I think the story of Moses standing on top of Mount Nebo and looking across the valley to the Promised Land is inspirational whenever we talk about someone who dies before he gets to where he really wants to be. Some of us are fortunate enough to achieve many of our goals in this life, but many of us aren’t. I wouldn’t say that Uncle Gary had much in common with Moses, they both spent their lives wandering in a way, but after very different things; but when I think of a man sitting on top of a mountain looking off into the distance and pondering what his life could be and wondering what God has in store for him, I do see a connection.


After so many years of struggling and wandering, I think Uncle Gary finally got a glimpse of where he wanted to be shortly before he died. Just a few weeks ago he was talking about how he wanted to make his father proud of him. I have no doubt that he wanted to be a better husband, father, grandfather, brother, uncle, and musician as well. I think that he could look in the distance and see the direction that God was calling him, even though he didn’t completely make it there. Maybe one of the side effects of being a mountain man is that you are always looking into the distance and wondering what is just over the next hill. The truth is, we just don’t know. None of us would have guessed a few weeks about when we were gathered together to remember Papa that we would be together again this soon to remember Uncle Gary. Life has a way of speeding up as we get older, and no matter how much it may feel like death separates us from those we love, we have to on some level realize that it never separates us for very long. We never know how long we have, which is why we have to make each and every day of the journey count. We may never get to where we want to be; but the important thing to remember is that God honors us whenever we say yes to the journey, even if through our own faults or circumstances we are unable to realize all of God’s promises in this life.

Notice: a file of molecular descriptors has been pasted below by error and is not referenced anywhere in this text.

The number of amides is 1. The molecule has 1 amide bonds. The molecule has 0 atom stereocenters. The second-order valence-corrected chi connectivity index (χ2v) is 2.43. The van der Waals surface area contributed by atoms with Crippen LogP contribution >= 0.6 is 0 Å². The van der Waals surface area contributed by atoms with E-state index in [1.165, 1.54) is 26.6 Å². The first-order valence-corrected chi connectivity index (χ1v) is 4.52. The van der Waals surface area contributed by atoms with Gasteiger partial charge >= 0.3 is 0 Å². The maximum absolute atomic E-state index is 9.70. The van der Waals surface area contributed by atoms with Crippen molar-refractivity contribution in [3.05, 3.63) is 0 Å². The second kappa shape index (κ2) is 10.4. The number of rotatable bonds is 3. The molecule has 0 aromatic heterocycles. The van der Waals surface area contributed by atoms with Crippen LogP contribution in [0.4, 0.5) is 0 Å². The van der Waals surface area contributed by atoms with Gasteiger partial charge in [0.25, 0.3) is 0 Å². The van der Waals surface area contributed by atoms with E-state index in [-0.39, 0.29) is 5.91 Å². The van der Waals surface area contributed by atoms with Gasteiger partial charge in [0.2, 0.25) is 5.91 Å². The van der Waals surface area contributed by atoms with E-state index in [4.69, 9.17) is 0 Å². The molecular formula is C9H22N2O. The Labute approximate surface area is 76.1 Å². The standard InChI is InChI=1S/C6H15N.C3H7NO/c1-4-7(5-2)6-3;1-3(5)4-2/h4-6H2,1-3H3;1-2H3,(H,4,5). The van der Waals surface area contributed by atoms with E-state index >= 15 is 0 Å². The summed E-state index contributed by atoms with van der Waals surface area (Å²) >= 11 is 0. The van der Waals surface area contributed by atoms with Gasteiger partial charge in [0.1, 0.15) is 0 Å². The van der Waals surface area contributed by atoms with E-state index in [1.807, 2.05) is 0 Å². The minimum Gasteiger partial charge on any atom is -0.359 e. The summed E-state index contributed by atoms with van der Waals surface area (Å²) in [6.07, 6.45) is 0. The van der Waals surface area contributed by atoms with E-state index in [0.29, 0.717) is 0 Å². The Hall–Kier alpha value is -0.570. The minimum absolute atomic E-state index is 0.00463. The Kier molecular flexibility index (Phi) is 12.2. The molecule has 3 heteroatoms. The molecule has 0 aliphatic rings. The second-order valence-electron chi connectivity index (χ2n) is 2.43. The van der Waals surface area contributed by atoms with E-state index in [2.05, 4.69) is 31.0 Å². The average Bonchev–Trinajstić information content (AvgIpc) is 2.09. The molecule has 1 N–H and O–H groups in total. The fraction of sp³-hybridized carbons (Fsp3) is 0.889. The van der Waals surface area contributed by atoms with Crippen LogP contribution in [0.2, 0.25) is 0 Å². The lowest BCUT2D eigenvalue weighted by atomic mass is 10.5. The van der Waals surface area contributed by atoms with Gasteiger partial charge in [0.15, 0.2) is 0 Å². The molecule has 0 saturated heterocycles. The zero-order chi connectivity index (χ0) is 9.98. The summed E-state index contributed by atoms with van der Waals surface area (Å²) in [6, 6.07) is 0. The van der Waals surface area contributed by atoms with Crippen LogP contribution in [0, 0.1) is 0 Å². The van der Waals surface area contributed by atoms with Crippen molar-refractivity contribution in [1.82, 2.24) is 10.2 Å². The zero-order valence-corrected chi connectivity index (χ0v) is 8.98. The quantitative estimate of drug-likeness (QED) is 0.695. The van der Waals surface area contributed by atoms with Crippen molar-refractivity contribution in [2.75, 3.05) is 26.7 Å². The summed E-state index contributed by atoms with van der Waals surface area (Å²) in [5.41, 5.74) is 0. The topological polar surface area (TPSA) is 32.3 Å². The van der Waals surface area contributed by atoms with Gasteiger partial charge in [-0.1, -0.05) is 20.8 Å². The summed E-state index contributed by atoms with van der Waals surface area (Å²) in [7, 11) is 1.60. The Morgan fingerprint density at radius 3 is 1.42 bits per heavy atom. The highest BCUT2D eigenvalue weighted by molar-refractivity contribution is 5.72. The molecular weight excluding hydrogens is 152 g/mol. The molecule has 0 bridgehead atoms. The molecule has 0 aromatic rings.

I imagine that it must have been very hard for the children of Israel to leave Moses behind, but they had to. The only way that they could honor his life was by pressing on and moving into the land that Moses had longed for, but only got a glimpse of. They didn’t create a memorial or shrine to him, which is why they never knew where he was buried: his life wasn’t about building a tribute to where he got, but by always remembering where he wanted to go.


I don’t think that Uncle Gary ever completely got where he wanted to be in life, many of us never do, but I do think that he had hope for what he could become. He had said yes to the journey and was trying to head in that direction when God finally called him home. We can always remember Uncle Gary as he was, but we also should not lose sight of who he wanted to be. We should also continue to look into the distance and think about God’s promises to us and how we can continue to move toward them and live into them. We can honor him by continuing the journey that he started because we all have a father waiting for us just across the Jordan in the Promised Land, and it is never too late to make him proud.